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Praise For Adapt or Perish from Business, Education, and Military Leaders


"Afraid of change?  Read this book.  It will pave the way for solutions in both your personal and business life.” 

Mel Bartholomew

Engineer, inventor, and

author of  Square Foot

Gardening – the largest

selling gardening book ever!


“Every transitioning veteran would benefit greatly from reading the chapters on military lessons for business and transitioning from the military and personally assessing how your salient points apply to them individually. You've provided them wise counsel.”

Lt Gen F. L. Hagenbeck

former Superintendent,

 United States Military

Academy, West Point


“Adapt or Perish is a must read for anyone seeking a fulfilling career and not just a job! I highly recommend it.”

Jeannette Frett

Chief Talent Officer

Howard University


Adapt or Perish offers the kind of advice that is valuable to everyone from the newly diploma-ed job applicant to the senior professional with a lifetime of work experience.  It is a roadmap for those who understand they must change the way that they embrace change itself.  Well then, what are you waiting for?  Ready... Set... Read!”

Stuart Manis

Director of Sales

and Marketing,

Kramer Consultants


“Adapt or Perish is a treasure chest of practical information on how to navigate personal careers through various challenges. It has an easy to grasp layout and it’s well written. Any business person will find it indispensable. I highly recommend it.”

Emil Stempel

Professional Engineer


Adapt or Perish is an impressive breadth of topics covered by knowledgeable industry experts sharing their insights, aha moments and research. This is a must read for those facing transition and more important for those managing people that have been through transition. I appreciated the chapter on “Generation Trends” and was able to relate it to personal, social and work situations giving me a new perspective of how to better influence, motivate and build teams; for example, the benefits of pairing generations within a team.  The reference list of supporting material is likewise impressive and adds credence to the material presented in the book.  It is unlikely I’ll read all of the references and, after reading this book, likely won’t have to.  Thank you for this wonderful compilation in Adapt or Perish.”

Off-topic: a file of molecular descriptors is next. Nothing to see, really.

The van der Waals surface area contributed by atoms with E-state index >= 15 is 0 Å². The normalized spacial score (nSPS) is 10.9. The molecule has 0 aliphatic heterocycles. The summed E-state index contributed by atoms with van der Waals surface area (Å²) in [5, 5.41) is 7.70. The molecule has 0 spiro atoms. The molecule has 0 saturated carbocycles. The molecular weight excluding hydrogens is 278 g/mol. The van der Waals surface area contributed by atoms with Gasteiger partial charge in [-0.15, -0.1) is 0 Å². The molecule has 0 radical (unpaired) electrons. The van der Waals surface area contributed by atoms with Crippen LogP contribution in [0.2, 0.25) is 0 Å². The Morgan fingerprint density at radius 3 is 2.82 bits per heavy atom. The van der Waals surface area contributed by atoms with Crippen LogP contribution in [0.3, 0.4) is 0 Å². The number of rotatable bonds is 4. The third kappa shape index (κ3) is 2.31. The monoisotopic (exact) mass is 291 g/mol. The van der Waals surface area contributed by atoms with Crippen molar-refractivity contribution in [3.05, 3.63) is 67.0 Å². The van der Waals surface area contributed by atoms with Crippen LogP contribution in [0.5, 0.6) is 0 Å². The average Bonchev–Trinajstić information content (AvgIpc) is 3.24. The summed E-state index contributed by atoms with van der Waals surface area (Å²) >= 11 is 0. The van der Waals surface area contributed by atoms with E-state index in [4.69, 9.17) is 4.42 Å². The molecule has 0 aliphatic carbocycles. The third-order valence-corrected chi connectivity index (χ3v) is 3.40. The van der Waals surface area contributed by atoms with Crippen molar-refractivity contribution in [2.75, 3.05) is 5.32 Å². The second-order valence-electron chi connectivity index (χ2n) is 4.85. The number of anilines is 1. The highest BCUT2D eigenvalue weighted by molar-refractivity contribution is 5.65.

Donald Baddorf

Vice President,

Investment Solutions


“Find out what it takes to succeed in the new normal. From managing social media to managing your career, from understanding generational tendencies to managing risk, this book is a road map to a successful future for individuals and organizations.  Filled with valuable charts and easy exercises, it will help you take control and move forward.” 

Eugenie R. Brown

VP Business Development


“You capture the essence of what it means to survive dealing with job loss and achieve ongoing success in life. I especially enjoyed the sections referring to professional responsibility, motivating people and resiliency. Furthermore, the personal references spoke to me such as ‘make happy moments’ and ‘I’m going to be OK.’ Thank you team!”

Marilyn L. Burtt, MBA


“Change is one characteristic that separates the good talent from the great talent.  As an executive recruiter, the companies I work with want people that can adapt to change and do it quickly. The blend of the authors’ experiences and coaching is valuable for all levels of an organization, including CEOs. I will encourage the people I work with to read this book. The title says it all.” 

Brad Remillard

IMPACT Hiring Solutions